Depression Can Break Your Heart
How Depression Can Impact Your Body
The public health impact of depression and heart disease, both separately and together, is enormous. Depression is the estimated leading cause of disability worldwide, and heart disease is by far the leading cause of death in the United States. Approximately one in three of Americans will die of some form of heart disease.
Research over the past two decades has shown that depression and heart disease are common companions and what is worse, each can lead to the other. It appears now that depression is an important risk factor for heart disease along with high blood cholesterol and high blood pressure.
Other Ways Depression Can Affect You
Depression may make it harder to take the medications needed and to carry out the treatment for heart disease. Depression may also result in chronically elevated levels of stress hormones, such as cortisol and adrenaline, and the activation of the sympathetic nervous system (part of the "fight or flight" response) which can have deleterious effects on the heart. The first studies of heart disease and depression showed that people with heart disease were more depressed than healthy people. While about one in six people have an episode of major depression, the number goes to one in two for people with heart disease. Furthermore, other researchers have found that most heart patients are not treated for depression. Doctors tend to miss the diagnosis of depression and even when they treat it they often treat it with sedatives which may make the depression worse.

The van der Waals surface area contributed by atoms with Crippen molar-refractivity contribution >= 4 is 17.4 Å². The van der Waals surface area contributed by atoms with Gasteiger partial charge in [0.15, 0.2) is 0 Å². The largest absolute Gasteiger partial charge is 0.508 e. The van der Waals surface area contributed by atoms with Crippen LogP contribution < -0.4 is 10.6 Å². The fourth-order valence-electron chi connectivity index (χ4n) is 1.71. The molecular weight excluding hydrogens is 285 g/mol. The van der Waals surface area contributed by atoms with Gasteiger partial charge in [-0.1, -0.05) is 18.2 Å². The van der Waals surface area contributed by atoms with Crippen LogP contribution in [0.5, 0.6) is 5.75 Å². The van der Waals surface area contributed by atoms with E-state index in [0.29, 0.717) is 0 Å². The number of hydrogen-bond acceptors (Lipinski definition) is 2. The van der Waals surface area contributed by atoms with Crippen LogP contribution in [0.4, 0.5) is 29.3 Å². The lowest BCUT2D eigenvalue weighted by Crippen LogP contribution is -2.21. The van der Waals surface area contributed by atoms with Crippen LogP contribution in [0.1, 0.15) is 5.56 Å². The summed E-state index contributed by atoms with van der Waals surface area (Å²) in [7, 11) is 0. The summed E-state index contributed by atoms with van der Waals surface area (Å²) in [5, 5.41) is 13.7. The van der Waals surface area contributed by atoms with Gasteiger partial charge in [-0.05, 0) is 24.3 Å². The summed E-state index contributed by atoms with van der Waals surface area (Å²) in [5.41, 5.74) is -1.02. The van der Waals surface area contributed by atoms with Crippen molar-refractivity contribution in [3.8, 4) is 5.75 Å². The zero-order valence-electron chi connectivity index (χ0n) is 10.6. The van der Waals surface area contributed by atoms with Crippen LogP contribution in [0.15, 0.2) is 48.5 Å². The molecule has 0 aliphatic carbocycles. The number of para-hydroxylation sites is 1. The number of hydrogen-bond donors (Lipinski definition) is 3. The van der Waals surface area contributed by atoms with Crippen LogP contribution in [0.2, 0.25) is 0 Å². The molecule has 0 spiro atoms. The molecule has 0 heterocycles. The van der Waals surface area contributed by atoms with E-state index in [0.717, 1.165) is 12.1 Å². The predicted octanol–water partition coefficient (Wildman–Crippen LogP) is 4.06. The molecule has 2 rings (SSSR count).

Psychological distress may cause rapid heartbeat, high blood pressure, and faster blood clotting. It can also lead to elevated insulin and cholesterol levels. These risk factors, with obesity, form a constellation of symptoms and often serve as a predictor of and a response to heart disease. Depressed individuals may feel slowed down and still have high levels of stress hormones. This can increase the work of the heart. When patients are caught in a fight or flight reaction, the body's metabolism is diverted away from the type of tissue repair needed in heart disease.
Exercise is another potential pathway to reducing both depression and heart disease. Exercise is related to fewer depressive symptoms in observational studies and appears to be as efficacious as psychotherapy in patients with mild depression. Exercise, of course, is a major protective factor against heart disease as well.